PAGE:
Figure18-1.The coordinates of a computer screen with 19201080 resolution

Your resolution is how many pixels wide and tall your screen is. If your screens resolution is set to 19201080, then the coordinate for the upper-left corner will be (0, 0), and the coordinate for the bottom-right corner will be (1919, 1079).

The pyautogui.size() function returns a two-integer tuple of the screens width and height in pixels. Enter the following into the interactive shell:

pyautogui.size() returns (1920, 1080) on a computer with a 19201080 resolution; depending on your screens resolution, your return value may be different. You can store the width and height from pyautogui.size() in variables like width and height for better readability in your programs.

Now that you understand screen coordinates, lets move the mouse. The pyautogui.moveTo() function will instantly move the mouse cursor to a specified position on the screen. Integer values for the x- and y-coordinates make up the functions first and second arguments, respectively. An optional duration integer or float keyword argument specifies the number of seconds it should take to move the mouse to the destination. If you leave it out, the default is 0 for instantaneous movement. (All of the duration keyword arguments in PyAutoGUI functions are optional.) Enter the following into the interactive shell:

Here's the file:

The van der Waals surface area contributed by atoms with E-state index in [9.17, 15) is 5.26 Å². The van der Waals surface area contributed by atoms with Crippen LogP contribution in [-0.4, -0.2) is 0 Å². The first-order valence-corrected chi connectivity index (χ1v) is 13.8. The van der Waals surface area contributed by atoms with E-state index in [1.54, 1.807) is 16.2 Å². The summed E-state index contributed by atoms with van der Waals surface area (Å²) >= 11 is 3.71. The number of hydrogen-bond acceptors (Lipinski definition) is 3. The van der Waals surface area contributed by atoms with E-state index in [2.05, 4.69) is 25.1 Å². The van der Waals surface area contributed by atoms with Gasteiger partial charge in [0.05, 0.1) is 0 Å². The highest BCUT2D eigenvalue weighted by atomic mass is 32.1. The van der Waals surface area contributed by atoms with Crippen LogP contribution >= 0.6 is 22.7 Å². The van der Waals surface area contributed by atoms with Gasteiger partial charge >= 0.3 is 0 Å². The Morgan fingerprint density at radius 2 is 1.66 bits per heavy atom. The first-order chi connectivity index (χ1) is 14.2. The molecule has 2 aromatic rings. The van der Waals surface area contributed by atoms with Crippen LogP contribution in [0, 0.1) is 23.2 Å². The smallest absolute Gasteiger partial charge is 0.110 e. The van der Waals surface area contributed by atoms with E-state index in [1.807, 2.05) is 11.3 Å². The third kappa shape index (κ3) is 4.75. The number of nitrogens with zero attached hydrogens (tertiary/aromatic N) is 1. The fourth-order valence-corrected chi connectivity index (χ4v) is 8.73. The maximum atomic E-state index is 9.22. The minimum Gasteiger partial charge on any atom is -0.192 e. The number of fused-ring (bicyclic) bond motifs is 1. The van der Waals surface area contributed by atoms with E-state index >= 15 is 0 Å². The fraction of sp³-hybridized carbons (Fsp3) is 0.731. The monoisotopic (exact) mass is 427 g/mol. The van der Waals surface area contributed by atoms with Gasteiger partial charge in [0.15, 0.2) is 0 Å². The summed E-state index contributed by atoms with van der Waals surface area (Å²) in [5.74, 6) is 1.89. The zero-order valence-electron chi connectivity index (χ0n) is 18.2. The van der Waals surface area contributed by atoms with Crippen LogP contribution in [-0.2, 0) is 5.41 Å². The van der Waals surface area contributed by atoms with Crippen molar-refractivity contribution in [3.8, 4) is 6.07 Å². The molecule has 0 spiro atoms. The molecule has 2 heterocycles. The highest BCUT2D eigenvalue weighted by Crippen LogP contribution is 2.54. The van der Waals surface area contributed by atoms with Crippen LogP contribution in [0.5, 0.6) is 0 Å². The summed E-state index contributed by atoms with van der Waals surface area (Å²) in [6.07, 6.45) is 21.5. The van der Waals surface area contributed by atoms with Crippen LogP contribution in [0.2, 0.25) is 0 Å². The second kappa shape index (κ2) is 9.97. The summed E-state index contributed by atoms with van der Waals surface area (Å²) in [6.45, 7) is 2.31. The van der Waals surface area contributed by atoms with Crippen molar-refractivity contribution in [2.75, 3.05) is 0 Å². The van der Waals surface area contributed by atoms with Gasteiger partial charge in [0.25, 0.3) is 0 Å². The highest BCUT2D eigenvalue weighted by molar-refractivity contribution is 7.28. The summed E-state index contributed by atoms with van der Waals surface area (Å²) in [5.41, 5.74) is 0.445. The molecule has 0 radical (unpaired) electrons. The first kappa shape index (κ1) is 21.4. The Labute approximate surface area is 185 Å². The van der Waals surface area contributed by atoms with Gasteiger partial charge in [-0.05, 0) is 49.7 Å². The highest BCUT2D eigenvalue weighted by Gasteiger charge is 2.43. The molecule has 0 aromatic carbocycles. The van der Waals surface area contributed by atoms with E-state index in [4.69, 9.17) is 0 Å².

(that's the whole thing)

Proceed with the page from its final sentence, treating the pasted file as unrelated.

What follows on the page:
This example moves the mouse cursor clockwise in a square pattern among the four coordinates provided a total of ten times. Each movement takes a quarter of a second, as specified by the duration=0.25 keyword argument. If you hadnt passed a third argument to any of the pyautogui.moveTo() calls, the mouse cursor would have instantly teleported from point to point.